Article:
And I'm trying to think of some, some dudes who share. That, but yeah, none, none are coming to mind right now, but, uh, yeah, her and her and Emma Chamberlain, for sure.

[00:13:05] Danny: Men aren't supposed to share their feelings. So it makes

[00:13:08] Andrew: Yeah. Right.

[00:13:09] Danny: one comes to mind. Now I'm kidding. but tell me this with all of this said and being vulnerable, building up your who you are as a creator, I was listening to a podcast you were on with a mutual friend, also named Danny shadow, Danny Miranda for being one of the best podcast hosts in the world.

And in the podcast, you're talking about how. You started creating a couple years ago and it felt kind of freeing and you were this quiet kid when you were younger, but you said that you had this feeling that you always wanted to create content. When did that start? And like, what was the first instance that you can remember that you're like, kind of wanna do this or like, or you did something, but you just didn't tell people.

[00:13:47] Andrew: I don't know when there was like the initial sort of inklings, I guess when going through high school through college, it's almost one of those things where people always tell you to do the thing you're most afraid of. Cuz on the other side of that is like freedom and success and all of that.

And so I think content creation and just putting myself out there was always the thing I was most afraid of. So deep down it's it's like You know that simultaneously it's like the thing you most wanna do almost, but, I've always been super passionate about different things like fitness, nutrition, health, I got into.

Like mental health mindset, spirituality related stuff towards the end of college. And after that, I just started learning a lot and I was able to sort of overcome a lot of my social anxieties and, and fears and, and worries that constantly plagued me all the time and fear of like what people thought of me and all that stuff.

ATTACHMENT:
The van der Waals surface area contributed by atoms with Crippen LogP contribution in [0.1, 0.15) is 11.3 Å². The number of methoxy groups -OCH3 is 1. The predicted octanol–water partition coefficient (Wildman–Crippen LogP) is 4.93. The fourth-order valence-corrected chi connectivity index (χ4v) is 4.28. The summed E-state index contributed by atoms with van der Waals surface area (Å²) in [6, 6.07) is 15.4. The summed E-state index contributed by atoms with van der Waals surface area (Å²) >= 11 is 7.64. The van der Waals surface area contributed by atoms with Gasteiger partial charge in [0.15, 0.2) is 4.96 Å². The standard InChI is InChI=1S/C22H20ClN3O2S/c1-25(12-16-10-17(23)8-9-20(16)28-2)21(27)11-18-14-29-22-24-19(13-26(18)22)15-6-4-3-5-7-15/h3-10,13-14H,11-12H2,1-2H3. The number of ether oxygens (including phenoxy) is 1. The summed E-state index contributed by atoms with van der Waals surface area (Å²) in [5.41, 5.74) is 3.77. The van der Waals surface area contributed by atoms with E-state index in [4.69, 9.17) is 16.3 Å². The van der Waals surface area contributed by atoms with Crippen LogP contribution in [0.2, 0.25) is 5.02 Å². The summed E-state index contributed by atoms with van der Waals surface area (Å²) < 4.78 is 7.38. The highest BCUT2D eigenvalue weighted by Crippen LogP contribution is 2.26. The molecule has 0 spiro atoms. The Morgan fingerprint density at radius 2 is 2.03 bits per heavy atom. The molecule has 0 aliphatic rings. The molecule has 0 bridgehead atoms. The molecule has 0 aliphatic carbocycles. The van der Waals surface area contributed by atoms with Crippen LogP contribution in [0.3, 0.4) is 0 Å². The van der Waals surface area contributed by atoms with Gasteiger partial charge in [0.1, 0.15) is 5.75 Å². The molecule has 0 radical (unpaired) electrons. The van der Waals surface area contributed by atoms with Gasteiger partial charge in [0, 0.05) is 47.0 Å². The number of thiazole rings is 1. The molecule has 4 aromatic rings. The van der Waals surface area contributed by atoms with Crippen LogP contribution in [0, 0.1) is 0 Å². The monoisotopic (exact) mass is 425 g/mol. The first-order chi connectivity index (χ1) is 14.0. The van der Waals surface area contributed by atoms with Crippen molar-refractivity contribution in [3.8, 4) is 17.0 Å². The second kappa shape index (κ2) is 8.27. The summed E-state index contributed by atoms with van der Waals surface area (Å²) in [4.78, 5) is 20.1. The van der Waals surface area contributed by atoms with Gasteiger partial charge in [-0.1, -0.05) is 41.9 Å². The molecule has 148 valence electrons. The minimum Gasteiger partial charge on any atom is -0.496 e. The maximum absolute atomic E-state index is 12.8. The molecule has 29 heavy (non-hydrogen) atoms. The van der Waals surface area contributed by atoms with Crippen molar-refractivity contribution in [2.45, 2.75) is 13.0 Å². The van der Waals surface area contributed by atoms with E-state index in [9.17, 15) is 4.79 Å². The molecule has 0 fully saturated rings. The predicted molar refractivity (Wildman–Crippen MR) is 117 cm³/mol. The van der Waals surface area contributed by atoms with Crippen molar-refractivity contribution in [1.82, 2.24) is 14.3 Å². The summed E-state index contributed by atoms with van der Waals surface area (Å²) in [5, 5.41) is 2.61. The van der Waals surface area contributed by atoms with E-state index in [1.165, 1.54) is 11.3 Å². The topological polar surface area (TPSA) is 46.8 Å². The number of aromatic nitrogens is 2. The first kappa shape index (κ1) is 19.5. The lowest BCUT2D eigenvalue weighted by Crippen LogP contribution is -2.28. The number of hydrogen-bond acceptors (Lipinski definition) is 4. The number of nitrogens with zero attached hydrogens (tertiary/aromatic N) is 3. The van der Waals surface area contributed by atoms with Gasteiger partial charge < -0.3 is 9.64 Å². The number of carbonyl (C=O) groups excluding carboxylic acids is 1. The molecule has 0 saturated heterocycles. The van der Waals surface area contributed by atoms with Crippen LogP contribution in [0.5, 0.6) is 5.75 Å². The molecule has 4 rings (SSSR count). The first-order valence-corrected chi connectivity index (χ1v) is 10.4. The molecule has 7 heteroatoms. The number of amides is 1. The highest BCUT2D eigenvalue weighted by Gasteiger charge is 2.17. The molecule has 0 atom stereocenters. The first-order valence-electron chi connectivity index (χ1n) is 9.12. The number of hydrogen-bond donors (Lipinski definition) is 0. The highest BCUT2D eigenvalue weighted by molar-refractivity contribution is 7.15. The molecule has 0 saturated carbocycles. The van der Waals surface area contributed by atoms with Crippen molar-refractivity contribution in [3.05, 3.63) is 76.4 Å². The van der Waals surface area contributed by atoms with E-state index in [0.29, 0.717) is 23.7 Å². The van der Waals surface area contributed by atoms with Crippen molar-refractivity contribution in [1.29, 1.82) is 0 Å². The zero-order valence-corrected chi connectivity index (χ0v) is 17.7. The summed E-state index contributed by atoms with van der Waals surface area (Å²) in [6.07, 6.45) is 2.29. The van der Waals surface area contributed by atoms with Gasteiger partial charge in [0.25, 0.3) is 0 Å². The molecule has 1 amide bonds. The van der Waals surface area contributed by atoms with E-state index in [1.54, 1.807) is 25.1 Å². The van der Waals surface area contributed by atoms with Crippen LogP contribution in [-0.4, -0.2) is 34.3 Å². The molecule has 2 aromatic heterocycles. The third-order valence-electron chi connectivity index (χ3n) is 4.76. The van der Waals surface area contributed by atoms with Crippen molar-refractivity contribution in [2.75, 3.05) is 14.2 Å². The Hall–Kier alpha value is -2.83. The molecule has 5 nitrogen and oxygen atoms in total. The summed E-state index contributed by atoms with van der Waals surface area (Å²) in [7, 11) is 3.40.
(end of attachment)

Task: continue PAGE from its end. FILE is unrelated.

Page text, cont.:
And. Then I got into, you know, I got hardcore into like intermittent fasting and I've worked out since I was like 13. So I've always been passionate about like nutrition, fitness. I played a bunch of sports growing up and I think it was maybe like 2019. I remember some friends at work. My friends, Hailey and Amita, I think I had just gotten done giving a presentation about intermittent fasting to my office and how it's like can be beneficial. And I've since, toned it down on that and recognized that like a lot of the people I was listening to back then were a little bit full of shit and like, it can be a helpful tool, but it's definitely not like this magic pill that I thought it was back, you know, four years ago or so.

so they mentioned like, Andrew, when are you gonna be an influencer? Like when are you gonna start? You. Post it on social media and be like a, an influencer. And I was like, oh yeah. And I kinda laughed. It, laughed it off, but that might have been the seed. I don't know. but I would always laugh it off and just be like, yeah, haha.